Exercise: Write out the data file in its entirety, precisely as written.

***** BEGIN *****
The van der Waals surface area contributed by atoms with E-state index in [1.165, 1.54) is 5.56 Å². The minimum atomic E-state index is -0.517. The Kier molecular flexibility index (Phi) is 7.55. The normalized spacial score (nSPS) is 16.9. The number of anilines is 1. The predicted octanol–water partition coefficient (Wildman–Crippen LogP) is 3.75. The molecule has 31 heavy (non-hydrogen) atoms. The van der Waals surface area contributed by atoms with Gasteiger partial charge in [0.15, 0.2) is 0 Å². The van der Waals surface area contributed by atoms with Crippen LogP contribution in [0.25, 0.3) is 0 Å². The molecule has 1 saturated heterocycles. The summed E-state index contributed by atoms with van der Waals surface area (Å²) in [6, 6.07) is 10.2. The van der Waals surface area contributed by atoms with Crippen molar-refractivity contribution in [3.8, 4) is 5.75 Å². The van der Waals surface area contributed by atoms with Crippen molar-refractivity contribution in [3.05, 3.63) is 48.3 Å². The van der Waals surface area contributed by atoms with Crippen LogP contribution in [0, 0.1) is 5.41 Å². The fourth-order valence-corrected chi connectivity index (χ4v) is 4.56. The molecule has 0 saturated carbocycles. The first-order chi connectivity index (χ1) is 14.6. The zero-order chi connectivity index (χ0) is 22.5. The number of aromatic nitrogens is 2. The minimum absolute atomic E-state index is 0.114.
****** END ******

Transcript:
The van der Waals surface area contributed by atoms with E-state index in [1.165, 1.54) is 5.56 Å². The minimum atomic E-state index is -0.517. The Kier molecular flexibility index (Phi) is 7.55. The normalized spacial score (nSPS) is 16.9. The number of anilines is 1. The predicted octanol–water partition coefficient (Wildman–Crippen LogP) is 3.75. The molecule has 31 heavy (non-hydrogen) atoms. The van der Waals surface area contributed by atoms with Gasteiger partial charge in [0.15, 0.2) is 0 Å². The van der Waals surface area contributed by atoms with Crippen LogP contribution in [0.25, 0.3) is 0 Å². The molecule has 1 saturated heterocycles. The summed E-state index contributed by atoms with van der Waals surface area (Å²) in [6, 6.07) is 10.2. The van der Waals surface area contributed by atoms with Crippen molar-refractivity contribution in [3.8, 4) is 5.75 Å². The van der Waals surface area contributed by atoms with Crippen molar-refractivity contribution in [3.05, 3.63) is 48.3 Å². The van der Waals surface area contributed by atoms with Crippen LogP contribution in [0, 0.1) is 5.41 Å². The fourth-order valence-corrected chi connectivity index (χ4v) is 4.56. The molecule has 0 saturated carbocycles. The first-order chi connectivity index (χ1) is 14.6. The zero-order chi connectivity index (χ0) is 22.5. The number of aromatic nitrogens is 2. The minimum absolute atomic E-state index is 0.114.